Half the Sky: Turning Oppression into Opportunity for Women Worldwide executive producer Jamie Gordon initially approached Lane partly because she knew of her involvement with Heifer International, a charity that donates livestock to the desperately poor. “Four years ago,” Lane says, “I went online and signed up with my [teenage] daughter to go on one of their trips, to Rwanda. No camera crews, no celebrity do-gooder thing. We just wanted to witness their work.”
The experience primed her for the Half the Sky: Turning Oppression into Opportunity for Women Worldwide project, for which Lane spent 10 days in Somaliland, in bare-bones conditions. “Diane’s not a diva,” reports director and executive producer Maro Chermayeff, who accompanied her. “She’s thoughtful, an observer, but she didn’t want boundaries. She was physically warm with people and didn’t care about the camera or worry about how she looked.”
There’s a resilience about Lane that’s palpable, a sense that her beauty is something of a feint, an exquisite shield concealing a determined soul. As she talks, she tosses her hair back like a teenager, but her low-register voice is commanding. “She chooses her words with great care,” says Laura Dern, a friend since the two starred as punk rockers in 1981’s Ladies and Gentlemen, The Fabulous Stains. “Diane considers what she’s expressing and takes incredible personal responsibility.”
Onscreen she dares us to accept her characters at face value: In Unfaithful and A Walk on the Moon, she’s the picture of propriety while secretly immersed in torrid affairs. As Pat Loud in Cinema Verite—the HBO movie based on the 1973 PBS series An American Family—she’s an affluent Santa Barbara mom with enigmatic motives. “Diane’s elegant,” says James Gandolfini, who costarred. “She’s beautiful and refined and a smart, smart lady.” But check her out hammering on the storm shutters at the beach house in Nights in Rodanthe. The woman is profoundly capable.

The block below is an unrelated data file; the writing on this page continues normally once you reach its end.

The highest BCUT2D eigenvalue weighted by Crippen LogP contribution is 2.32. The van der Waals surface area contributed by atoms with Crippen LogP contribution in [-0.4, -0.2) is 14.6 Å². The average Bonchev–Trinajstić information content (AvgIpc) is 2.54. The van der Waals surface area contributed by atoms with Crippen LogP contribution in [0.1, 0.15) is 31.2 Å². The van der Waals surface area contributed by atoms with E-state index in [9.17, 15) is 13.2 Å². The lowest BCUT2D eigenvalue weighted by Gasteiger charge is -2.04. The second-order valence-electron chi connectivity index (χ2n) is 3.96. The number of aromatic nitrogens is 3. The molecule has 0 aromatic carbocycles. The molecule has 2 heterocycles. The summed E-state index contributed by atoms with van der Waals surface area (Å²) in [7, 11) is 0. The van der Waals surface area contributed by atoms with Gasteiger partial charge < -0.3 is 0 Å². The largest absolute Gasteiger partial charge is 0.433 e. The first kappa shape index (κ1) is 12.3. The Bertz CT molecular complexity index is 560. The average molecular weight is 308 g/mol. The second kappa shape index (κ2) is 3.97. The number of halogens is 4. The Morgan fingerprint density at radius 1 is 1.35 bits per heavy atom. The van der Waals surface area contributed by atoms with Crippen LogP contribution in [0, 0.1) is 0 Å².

“I have learned a lot from my characters,” says Lane. “They’ve made me more accepting of my own . . . the dreaded word: vulnerabilities. You must be vulnerable emotionally for the audience to care and feel for you. I’m much more the tough cookie. When I was younger, I didn’t want to explore that. I was more interested in protecting myself. I’m grateful that with time I’m accepting my own true heart and the tenderness more. Things don’t last forever, so you take care of them. I learn from working.”
She’s been at it for a long time. Her father, Burt Lane, was an acting coach and sometime cabdriver for whom the craft of acting was, she says, a religion. At age six, she performed with New York’s experimental theater company La MaMa, playing a role in Euripides’s Medea (she learned her Greek lines phonetically); later on, she toured in other ancient tragedies. “I got killed in every play,” she wryly notes. But she saw the world, performing in the ruins of Athens, Persepolis and Baalbek, and traveling to Italy, Germany, France, Scotland and Finland.
When A Little Romance began filming in Paris, Lane was 13 and had already been to the city five times: “I’d performed at the Théâtre des Bouffes du Nord. I knew La Rochelle and areas of France. People thought that was precocious. I realized I shouldn’t talk about it.”
At school in the U.S., her acting was “very much a stigma,” she says. “Isn’t that weird? But kids can be mean with whatever you offer them.” Her parents had split when she was a newborn, and when Lane wasn’t living with her father in a series of Manhattan residential hotels, she was in the South with her mother, Colleen Farrington, a former nightclub singer and Playboy centerfold from Georgia.
Lane’s ambivalence about her career fueled a rocky relationship with her dad. “You’d have made me an actress if I had two heads!” she recalls shouting when she was 12, before throwing a chair to drive the point home.